Archive for the ‘Redneck’ Category

 
   This is a letter from a Kentucky woman to her son:
 

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Dear Johnny: 

   I’m writing this letter real slow ‘cause I know you can’t read that fast. We don’t live where we did when you left. Your Dad read in the paper where most accidents happen within twenty miles of home, so we moved. I won’t be able to send you the address as the last family that lived there took the numbers with them for their next house so they wouldn’t have to change their address. This place has an indoor porcelain washing machine. I haven’t figgured out how to use it yet. The first day, I put four shirts in it, pushed the handle down, and haven’t seen them since, although it did refill with water.

    The weather’s been nice. It only rained twice this week: three days the first time and four days the second time. The coat you wanted me to send you, you’ll have to sew the buttons back on. Your Ant Sue said it would be a little too heavy to send in the mail with them metal buttons, so we cut them off and put them in the pockets.

    Your father has an important new job. He now has over 500 men under him. He is cutting the grass at the cemetery. Your sister had her baby this morning. I haven’t found out whether it is a boy or a girl, so I don’t know if you are an aunt or an uncle. The neighbor’s wife had twins and he is out with a shotgun looking for the other man.

    Your Uncle Jim fell in the whiskey vat at work. Some men tried to pull him out, but he fought them off. He drowned with a smile on his face. We had him cremated and he burned for three days. Grampa went to the doctor. He wasn’t feeling too well. The doctor told him, “take one of these pills a day for the rest of your life.” Grampa is quite upset ‘cause the doctor only gave him thirty pills. By the way, we got a bill from the funeral home. They said if we didn’t make the last payment on grandma’s funeral, up she comes.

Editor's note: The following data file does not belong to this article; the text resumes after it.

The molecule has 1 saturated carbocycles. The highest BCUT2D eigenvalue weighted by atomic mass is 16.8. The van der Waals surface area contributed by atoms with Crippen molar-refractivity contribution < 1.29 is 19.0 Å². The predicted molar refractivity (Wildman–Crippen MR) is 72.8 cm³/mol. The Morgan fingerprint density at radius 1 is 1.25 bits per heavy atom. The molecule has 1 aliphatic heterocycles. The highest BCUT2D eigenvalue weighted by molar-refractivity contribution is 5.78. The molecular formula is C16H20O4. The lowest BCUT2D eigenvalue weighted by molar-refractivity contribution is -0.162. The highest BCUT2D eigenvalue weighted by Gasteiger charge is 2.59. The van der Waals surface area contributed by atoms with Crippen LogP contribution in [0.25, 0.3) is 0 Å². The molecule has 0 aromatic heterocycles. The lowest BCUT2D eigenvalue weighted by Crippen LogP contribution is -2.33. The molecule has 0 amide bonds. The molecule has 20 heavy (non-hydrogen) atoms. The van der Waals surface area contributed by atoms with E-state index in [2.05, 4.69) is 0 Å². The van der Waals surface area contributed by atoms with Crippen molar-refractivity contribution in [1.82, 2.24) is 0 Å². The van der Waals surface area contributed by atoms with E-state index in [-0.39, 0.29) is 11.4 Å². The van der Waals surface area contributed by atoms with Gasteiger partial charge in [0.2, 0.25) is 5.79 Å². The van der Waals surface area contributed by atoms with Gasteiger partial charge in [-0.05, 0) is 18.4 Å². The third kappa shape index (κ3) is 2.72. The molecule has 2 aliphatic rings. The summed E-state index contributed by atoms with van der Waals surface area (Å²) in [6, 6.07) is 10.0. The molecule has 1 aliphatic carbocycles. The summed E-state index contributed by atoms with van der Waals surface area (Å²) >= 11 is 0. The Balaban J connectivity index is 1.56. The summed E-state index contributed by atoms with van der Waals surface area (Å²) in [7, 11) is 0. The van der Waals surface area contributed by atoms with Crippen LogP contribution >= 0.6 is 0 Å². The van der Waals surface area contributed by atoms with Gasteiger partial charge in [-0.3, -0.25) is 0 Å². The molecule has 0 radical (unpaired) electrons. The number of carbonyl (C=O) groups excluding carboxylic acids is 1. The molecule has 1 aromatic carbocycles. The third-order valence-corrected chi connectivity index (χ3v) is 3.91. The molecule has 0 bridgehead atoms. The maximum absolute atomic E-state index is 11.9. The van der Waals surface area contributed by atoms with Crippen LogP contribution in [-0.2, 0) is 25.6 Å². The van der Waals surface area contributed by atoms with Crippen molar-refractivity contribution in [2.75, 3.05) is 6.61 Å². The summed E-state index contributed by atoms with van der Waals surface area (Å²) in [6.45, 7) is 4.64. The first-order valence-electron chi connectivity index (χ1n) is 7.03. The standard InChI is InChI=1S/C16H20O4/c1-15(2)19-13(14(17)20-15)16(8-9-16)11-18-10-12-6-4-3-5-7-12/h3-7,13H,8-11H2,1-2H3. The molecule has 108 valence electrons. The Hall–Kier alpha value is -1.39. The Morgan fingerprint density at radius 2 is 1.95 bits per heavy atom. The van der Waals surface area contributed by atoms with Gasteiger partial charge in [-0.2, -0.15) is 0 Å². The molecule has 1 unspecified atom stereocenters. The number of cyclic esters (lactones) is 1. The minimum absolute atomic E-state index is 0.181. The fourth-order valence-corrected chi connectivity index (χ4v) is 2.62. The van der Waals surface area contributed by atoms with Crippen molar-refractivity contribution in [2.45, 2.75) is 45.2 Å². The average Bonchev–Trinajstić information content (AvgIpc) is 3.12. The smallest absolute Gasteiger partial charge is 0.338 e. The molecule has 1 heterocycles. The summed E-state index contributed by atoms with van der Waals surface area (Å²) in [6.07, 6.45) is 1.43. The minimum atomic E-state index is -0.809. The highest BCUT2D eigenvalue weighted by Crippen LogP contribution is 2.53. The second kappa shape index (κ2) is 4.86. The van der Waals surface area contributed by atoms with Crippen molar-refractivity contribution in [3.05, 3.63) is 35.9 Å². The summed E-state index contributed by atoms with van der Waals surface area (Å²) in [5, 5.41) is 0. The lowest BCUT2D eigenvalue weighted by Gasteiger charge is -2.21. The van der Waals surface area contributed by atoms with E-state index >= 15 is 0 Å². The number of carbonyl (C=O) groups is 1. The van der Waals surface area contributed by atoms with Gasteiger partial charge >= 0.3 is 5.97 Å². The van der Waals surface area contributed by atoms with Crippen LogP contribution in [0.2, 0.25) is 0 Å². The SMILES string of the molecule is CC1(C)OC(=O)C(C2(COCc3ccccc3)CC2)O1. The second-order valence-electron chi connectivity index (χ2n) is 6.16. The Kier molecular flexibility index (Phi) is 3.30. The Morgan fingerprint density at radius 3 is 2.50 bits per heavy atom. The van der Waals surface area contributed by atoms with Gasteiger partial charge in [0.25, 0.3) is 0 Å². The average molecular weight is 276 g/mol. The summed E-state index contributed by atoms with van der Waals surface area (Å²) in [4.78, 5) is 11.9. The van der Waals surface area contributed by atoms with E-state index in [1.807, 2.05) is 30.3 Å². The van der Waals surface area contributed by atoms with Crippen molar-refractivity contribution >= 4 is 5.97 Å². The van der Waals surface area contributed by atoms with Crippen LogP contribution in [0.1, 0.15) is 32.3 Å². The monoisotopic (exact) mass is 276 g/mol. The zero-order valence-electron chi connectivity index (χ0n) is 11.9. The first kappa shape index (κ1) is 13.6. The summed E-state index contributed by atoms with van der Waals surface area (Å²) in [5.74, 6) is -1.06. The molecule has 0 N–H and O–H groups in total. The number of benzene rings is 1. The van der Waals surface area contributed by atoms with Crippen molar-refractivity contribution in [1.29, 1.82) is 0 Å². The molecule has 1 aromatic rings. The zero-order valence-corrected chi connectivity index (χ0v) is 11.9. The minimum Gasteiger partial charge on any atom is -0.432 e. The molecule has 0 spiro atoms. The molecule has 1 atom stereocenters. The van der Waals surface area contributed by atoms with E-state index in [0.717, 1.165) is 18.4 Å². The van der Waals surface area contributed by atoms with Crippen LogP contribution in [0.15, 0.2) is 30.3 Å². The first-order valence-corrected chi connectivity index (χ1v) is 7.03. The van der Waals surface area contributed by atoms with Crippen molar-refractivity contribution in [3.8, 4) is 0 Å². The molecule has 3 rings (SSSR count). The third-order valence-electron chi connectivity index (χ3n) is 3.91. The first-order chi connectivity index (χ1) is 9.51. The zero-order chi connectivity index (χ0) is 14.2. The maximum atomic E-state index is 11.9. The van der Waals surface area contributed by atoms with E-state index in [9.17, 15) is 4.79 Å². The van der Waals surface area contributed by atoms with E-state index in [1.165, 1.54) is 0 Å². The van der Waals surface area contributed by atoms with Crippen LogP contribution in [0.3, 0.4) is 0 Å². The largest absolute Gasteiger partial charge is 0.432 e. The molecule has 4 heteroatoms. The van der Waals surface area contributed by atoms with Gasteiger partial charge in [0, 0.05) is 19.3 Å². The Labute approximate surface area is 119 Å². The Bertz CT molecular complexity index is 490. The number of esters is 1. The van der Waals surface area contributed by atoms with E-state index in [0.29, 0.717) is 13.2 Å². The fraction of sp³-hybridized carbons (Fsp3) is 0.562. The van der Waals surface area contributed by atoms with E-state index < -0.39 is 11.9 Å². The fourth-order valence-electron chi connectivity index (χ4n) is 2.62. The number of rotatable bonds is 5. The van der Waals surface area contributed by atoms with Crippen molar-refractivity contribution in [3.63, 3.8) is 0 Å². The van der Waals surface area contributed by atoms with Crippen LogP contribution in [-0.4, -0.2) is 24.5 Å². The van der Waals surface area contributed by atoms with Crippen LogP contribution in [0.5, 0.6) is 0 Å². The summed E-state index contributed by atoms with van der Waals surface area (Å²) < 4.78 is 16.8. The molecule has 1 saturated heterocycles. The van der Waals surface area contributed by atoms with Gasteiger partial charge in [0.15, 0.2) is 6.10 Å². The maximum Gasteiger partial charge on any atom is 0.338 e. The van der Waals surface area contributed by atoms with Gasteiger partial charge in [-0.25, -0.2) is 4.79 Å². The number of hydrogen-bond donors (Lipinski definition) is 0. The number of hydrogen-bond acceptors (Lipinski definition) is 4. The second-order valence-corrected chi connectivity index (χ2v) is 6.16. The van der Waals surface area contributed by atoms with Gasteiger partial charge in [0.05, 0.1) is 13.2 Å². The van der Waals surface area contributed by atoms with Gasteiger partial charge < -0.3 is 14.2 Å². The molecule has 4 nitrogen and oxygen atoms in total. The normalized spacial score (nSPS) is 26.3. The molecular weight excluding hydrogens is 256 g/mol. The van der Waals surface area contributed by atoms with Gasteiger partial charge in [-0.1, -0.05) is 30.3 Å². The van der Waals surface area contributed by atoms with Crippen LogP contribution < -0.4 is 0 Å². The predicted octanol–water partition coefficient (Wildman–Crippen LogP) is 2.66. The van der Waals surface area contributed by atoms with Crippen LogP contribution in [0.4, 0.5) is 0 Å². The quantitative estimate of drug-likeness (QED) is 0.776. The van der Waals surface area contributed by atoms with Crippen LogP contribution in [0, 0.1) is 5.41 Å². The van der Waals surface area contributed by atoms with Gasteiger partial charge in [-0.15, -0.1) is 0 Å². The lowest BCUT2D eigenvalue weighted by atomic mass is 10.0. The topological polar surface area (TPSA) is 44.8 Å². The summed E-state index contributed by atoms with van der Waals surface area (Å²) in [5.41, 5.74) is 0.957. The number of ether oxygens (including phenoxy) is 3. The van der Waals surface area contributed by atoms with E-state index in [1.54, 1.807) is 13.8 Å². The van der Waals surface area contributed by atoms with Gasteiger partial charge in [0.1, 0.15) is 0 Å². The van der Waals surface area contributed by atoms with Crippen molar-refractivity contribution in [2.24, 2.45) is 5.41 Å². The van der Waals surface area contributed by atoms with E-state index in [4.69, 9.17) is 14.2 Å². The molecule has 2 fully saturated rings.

Your brother is turning in to a neighborhood bully. He can beat up all the kids around except for the Murphy family; they have boys. Two of your high school friends died the other day. They went off the Cedar Narrows bridge in a pickup truck. Paul was driving; Randy and Scott were in the back. Paul got Out. He rolled the window down and swam to safety. The other two drowned; they couldn’t get the tailgate down.

   Well, that’s all the news for now.

Love, Mom

PS. I was going to send you a check for $10, but I had already sealed the envelope.

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Letter to my darling husband

Letter from Boot Camp

   This letter is written from a farm kid going through boot camp at Parris Island Marine Corps Recruit Depot

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Dear Ma and Pa: 

   I am well. Hope y’all are too. Tell Brother Walt and Brother Elmer the Marine Corps is easy and beats working for old man Minch by a country mile. They really ought to join up quick before all the places are filled.

   I was restless at first because they make you stay in bed till nearly 5:00 a.m., but I am getting so I like to sleepin in late. Tell Walt and Elmer all you has to do before breakfast is smooth your cot and shine your boots and buckles. No hogs to slop, feed to pitch, mash to mix, wood to split, hay to lay… practically nothing. Men gots to shave but it is not so bad, they’ve even got warm water.